Most consultants fail. They blow it on a regular basis, not because they are bad or that they have bad systems. Quite to the contrary, most consultants and coaches I have met are darn impressive, very business savvy and brilliant in figuring out where their clients are choking. So why is it they do all this work to help a business, yet none of their ideas work, or even if they work, they don’t stick? After about a month or so the business owner simply goes back to their old ways. Nothing has improved. There’s no proof a consultant was even there, unless the owner sees the payment stub in his checkbook or trips over the consultant’s report, sitting in a corner covered with dust.
I’ve been studying consulting and why doesn’t work ever since I wrote my first book, The Toilet Paper Entrepreneur. After all, being a business author naturally leads to having a consulting business. The thing was, I didn’t want to have another run of the mill consultancy that ponies up idea after idea and system after system, but has no impact and no staying power. I actually wanted my consultancy to make a difference.
Then I found the answer to fixing any business problem. I was reading book after book, and interviewing expert after expert, when the blatantly obvious smacked me in the face. Habits are the most powerful currents in our lives and our businesses. Our habits control how we eat, sleep, talk, act, and work. We always go back to our habits, because they’re familiar. And ironically, the stress of trying to change our business, even though it is for the better, makes us MORE likely to go back to our habits because we crave what’s familiar and safe.
A consultant’s job isn’t about introducing new things and new systems. Their real job is finding the habits of the business and of the people. Once they understand all the habits, of the business and the people, the next step is to identify which habits are having the greatest positive impact. Once the consultant has that information they can guide the company and the employees, vendors and even customers, to do more of the habits that are working, and naturally squeeze out the bad habits. This type of change works… because the company is already doing what the consultant is asking them to do, and is comfortable with it. And it sticks because; it’s already a habit.
In short, the goal is to look for what is working, even in the midst of overwhelming failure, and then grow that habit. A simple story in the book Switch by Dan & Chip Heath explains this perfectly. Jerry Sternin, with Save the Children, went into Vietnam to improve the nutritional status of the villagers. He had six months to do it, with no resources a government that didn’t want him there. Dozens of other groups and organizations had attempted the same feat and failed, because they tried to change the culture. Jerry did things differently. He looked for the few nutritionally healthy children in the village, and learned what their mothers were doing differently. It wasn’t much. Essentially the healthy kids ate four small meals a day rather than two big ones (same daily portions). And, the mothers added small shrimp, crabs and sweet potato greens to their rice as well. Jerry had the poor nutrition mothers and the good nutrition mothers work together preparing meals. He didn’t give a class on putting shrimp in the rice. He engaged the mothers in a habit they were already doing—feeding kids—but he added the good habits and reinforced it by having them work with other mothers feeding their kids, but in a healthier way. It’s kind of like playing golf or tennis with someone better than you. You pick up their habits and improve your game simply by doing what you already do.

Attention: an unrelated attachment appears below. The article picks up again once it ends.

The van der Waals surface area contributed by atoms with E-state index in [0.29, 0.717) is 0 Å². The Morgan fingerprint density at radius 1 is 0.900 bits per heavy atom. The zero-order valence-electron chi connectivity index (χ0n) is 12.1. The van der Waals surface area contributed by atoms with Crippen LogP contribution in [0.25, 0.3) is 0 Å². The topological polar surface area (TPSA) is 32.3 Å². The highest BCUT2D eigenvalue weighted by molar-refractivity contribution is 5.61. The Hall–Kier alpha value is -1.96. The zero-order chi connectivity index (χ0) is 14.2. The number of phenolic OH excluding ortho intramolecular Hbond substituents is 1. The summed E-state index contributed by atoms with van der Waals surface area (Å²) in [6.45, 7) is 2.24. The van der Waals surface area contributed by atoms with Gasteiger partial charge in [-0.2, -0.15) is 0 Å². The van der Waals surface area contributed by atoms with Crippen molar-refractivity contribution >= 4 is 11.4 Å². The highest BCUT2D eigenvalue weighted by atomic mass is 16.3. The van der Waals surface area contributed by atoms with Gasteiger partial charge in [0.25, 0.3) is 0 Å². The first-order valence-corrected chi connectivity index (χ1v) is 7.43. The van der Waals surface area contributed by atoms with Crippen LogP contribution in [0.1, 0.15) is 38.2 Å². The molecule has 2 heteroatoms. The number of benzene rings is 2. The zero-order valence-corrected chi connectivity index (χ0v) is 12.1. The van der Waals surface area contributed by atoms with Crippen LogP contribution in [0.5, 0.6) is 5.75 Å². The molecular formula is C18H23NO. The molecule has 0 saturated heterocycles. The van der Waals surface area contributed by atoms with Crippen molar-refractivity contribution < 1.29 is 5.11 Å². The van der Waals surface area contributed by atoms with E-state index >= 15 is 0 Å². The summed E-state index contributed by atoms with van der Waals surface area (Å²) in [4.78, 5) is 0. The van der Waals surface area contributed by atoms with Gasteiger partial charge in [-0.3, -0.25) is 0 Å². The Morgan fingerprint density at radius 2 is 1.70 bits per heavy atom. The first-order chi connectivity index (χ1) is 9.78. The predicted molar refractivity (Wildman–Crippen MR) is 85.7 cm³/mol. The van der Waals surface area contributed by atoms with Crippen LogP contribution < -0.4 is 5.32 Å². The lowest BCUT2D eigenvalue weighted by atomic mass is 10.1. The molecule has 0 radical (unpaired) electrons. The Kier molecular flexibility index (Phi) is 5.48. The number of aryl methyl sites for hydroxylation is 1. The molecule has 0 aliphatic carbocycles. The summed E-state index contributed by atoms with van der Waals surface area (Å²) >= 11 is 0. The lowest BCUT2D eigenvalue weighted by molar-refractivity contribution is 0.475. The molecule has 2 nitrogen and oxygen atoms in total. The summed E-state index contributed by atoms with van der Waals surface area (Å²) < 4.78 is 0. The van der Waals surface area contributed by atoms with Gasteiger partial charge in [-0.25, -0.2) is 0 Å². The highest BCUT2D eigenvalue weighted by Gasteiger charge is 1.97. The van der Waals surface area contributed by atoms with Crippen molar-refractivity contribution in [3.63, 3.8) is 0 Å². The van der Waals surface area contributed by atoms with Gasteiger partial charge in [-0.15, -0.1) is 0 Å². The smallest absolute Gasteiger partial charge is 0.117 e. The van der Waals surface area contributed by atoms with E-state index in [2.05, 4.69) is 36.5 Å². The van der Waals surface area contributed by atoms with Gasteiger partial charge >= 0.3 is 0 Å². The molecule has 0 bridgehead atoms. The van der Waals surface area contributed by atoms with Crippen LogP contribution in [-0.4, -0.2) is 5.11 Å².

When my former consultancy,The Provendus Group, went into a client’s workplace we did not force our systems on them. We did not tell them what they were doing wrong. We did not compare them to others in the industry. Instead we went on a SHRIMP hunt. SHRIMP means – Simple Habits that are generating Recurring Income and Maximized Productivity. We found those hidden habits that the company was doing right and then grew them to gigantic proportions. The business problems got fixed and the changes took because we didn’t change the culture or the habits and systems. We encouraged more of the behaviors and actions that were already working, but just were not being utilized as well.
Is your business having challenges? Don’t try to fix them. Find your SHRIMP and grow those small revenue-producing habits into big ones.